The Waterjet Process – How Does It Work?
Water makes up 71 percent of the Earth’s surface. Up to 60% of the human body is water. It provides us with an infinite source of hydration, and rejuvenation. Water truly is man’s greatest resource. In the 1930’s the Paper Patents Company in Wisconsin took this resource and developed a system involving a nozzle spraying high pressure water moving back and forth over a sheet of continuous paper. This would set the stage for what we now know to be the modern-day waterjet. In the years to come, research and development in the field provided the ability to achieve higher pressure to cut thicker and harder materials. The question stands though: how does this all work? How can a liquid cut through a hard solid like stone or metal? There are 2 major factors that enable this to happen. In this 2-part series we will discuss what makes this possible!
Part 1 – Under Pressure
The first major factor is the pressure of the water going through the nozzle. Your average household electric pressure washer will produce anywhere from 1300 to 1700 psi of pressure. Think about if you are pressure washing your deck and put the nozzle too close. It will etch into the wood of the deck. By comparison, our Flow Mach 3 waterjet at Emtek produces 87,000 psi of pressure. That is the equivalent of stacking 17 and a half rhinos in a one-inch square. It’s safe to say that that’s a lot of pressure!
In grade 4 science class, I was taught that the three biggest factors in creating pressure are force, space to travel and release point. (Thanks Mister Rotozinski!)
If the force pushing the liquid through the hose increases, it is safe to assume that the pressure coming out will increase as well. Pretty self explanatory. If you reduce the amount of space that are pushing your liquid through, the force on the back end will need to increase, but your pressure will also increase.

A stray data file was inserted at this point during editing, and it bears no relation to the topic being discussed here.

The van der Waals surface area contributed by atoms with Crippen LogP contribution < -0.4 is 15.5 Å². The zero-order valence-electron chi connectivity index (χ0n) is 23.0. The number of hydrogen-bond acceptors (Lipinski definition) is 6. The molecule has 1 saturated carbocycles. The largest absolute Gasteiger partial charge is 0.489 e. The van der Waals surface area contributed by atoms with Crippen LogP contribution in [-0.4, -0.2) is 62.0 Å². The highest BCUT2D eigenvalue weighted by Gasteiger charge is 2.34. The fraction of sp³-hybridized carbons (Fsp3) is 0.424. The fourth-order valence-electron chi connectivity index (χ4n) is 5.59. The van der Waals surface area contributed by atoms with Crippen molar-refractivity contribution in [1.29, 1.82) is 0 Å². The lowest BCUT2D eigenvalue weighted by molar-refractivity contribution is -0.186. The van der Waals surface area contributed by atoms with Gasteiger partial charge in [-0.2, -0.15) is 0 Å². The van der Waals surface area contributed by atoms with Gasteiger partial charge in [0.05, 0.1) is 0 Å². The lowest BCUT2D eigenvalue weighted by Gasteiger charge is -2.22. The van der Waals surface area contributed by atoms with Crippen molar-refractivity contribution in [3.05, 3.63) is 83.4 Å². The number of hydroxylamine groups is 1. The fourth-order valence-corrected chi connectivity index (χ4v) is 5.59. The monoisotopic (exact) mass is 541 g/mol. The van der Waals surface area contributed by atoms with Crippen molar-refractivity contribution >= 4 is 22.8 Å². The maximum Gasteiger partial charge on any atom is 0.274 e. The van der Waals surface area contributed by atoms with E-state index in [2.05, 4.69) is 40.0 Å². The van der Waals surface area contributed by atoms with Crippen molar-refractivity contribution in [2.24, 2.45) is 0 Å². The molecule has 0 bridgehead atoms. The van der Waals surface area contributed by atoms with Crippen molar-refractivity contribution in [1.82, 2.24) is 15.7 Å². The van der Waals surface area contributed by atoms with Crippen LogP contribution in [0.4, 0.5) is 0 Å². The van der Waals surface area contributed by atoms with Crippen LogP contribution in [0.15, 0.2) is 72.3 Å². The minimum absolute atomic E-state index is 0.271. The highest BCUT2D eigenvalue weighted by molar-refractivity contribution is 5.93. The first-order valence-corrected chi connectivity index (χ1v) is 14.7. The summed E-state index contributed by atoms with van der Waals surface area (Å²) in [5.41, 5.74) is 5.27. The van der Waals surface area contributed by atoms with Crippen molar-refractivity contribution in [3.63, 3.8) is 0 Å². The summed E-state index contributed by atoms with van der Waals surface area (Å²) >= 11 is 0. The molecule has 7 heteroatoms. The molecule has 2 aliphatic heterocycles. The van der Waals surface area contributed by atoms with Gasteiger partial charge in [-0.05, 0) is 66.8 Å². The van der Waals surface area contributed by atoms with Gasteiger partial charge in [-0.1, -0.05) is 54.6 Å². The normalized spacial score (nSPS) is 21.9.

These steps are achieved by the intensifier pump. Basically, the way it works is the low-pressure water enters one side of the pump and gets pushed through an area that has a size about 1:20 of the low water pressure entry side. WardJet.com states “if you apply pressure to one side of a cylinder and the other side of the cylinder is the same surface area, the pressure on the other side will be the same. If the surface area of the smaller side is half, then the pressure on that side will be doubled. Generally with intensifier pumps there is a 20 times difference between the large surface area (where the oil pressure is applied) and the small surface area (where the water pressure is generated). The following picture shows this concept.”
The last factor in creating pressure is the release point. This is the point where the liquid exits the pressure chamber and is exposed back to the open world. All the pressure that has built up internally is now released in a concentrated stream. The smaller the opening, the higher the pressure will be. Think about running a garden hose. If you put your thumb over the end, essentially closing off the opening to create a smaller release point, the water pressure will increase, and the water will travel farther. (Another hot tip from Mr. Rotozinski!)
But if the stream is strong enough to cut through steel, then how does it not cut right through the release point? Waterjets accomplish this by using a diamond orifice at the release point. Diamond is a much harder material than steel. This is because the molecules of a diamond are packed much tighter than those of steel. Think about it: all diamonds are is compressed carbon – hence the tightly packed molecules.
By using the diamond orifice waterjets can allow all that pressure that is built up to be released at the end and still have a concentrated stream. The diamond is strong enough that it holds the internal pressure of the water without blowing out like plain steel would. This is not to say that these components last forever though. The diamond still slowly wears away. In fact, the diamond orifice is one of the most commonly replace consumables of a waterjet.
But this is not the only factor that contributes to the ability to cut steel with water. There is an additional component that is added in. Stay tuned for Part 2!